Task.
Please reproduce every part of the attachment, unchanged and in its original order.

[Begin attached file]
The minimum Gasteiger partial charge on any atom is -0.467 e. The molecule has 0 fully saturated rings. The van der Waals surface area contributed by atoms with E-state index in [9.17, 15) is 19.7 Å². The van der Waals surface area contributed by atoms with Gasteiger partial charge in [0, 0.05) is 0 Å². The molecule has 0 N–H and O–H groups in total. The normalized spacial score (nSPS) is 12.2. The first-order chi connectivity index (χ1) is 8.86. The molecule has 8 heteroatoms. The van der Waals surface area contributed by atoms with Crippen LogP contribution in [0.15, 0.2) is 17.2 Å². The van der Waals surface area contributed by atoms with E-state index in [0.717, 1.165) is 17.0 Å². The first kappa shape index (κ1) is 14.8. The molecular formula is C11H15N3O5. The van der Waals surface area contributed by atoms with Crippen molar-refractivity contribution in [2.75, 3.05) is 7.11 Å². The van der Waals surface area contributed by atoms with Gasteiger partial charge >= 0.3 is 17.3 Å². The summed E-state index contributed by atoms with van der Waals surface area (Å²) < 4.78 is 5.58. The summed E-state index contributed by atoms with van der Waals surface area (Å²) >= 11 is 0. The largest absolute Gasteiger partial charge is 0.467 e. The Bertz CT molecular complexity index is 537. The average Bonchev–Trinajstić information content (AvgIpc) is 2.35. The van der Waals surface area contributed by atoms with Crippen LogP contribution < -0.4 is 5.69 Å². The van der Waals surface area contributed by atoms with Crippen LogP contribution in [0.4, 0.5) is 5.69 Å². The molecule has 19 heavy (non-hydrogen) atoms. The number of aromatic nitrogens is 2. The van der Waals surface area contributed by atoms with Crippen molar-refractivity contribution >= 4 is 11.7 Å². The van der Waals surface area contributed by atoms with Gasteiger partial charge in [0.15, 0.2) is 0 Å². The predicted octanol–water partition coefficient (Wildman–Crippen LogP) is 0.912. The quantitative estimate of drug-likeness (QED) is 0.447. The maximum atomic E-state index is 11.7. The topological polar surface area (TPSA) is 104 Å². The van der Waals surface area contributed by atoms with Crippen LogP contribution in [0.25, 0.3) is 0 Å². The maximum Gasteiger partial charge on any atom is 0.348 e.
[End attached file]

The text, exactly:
The minimum Gasteiger partial charge on any atom is -0.467 e. The molecule has 0 fully saturated rings. The van der Waals surface area contributed by atoms with E-state index in [9.17, 15) is 19.7 Å². The van der Waals surface area contributed by atoms with Gasteiger partial charge in [0, 0.05) is 0 Å². The molecule has 0 N–H and O–H groups in total. The normalized spacial score (nSPS) is 12.2. The first-order chi connectivity index (χ1) is 8.86. The molecule has 8 heteroatoms. The van der Waals surface area contributed by atoms with Crippen LogP contribution in [0.15, 0.2) is 17.2 Å². The van der Waals surface area contributed by atoms with E-state index in [0.717, 1.165) is 17.0 Å². The first kappa shape index (κ1) is 14.8. The molecular formula is C11H15N3O5. The van der Waals surface area contributed by atoms with Crippen molar-refractivity contribution in [2.75, 3.05) is 7.11 Å². The van der Waals surface area contributed by atoms with Gasteiger partial charge >= 0.3 is 17.3 Å². The summed E-state index contributed by atoms with van der Waals surface area (Å²) < 4.78 is 5.58. The summed E-state index contributed by atoms with van der Waals surface area (Å²) >= 11 is 0. The largest absolute Gasteiger partial charge is 0.467 e. The Bertz CT molecular complexity index is 537. The average Bonchev–Trinajstić information content (AvgIpc) is 2.35. The van der Waals surface area contributed by atoms with Crippen LogP contribution < -0.4 is 5.69 Å². The van der Waals surface area contributed by atoms with Crippen LogP contribution in [0.4, 0.5) is 5.69 Å². The molecule has 19 heavy (non-hydrogen) atoms. The number of aromatic nitrogens is 2. The van der Waals surface area contributed by atoms with Crippen molar-refractivity contribution >= 4 is 11.7 Å². The van der Waals surface area contributed by atoms with Gasteiger partial charge in [0.15, 0.2) is 0 Å². The predicted octanol–water partition coefficient (Wildman–Crippen LogP) is 0.912. The quantitative estimate of drug-likeness (QED) is 0.447. The maximum atomic E-state index is 11.7. The topological polar surface area (TPSA) is 104 Å². The van der Waals surface area contributed by atoms with Crippen LogP contribution in [0.25, 0.3) is 0 Å². The maximum Gasteiger partial charge on any atom is 0.348 e.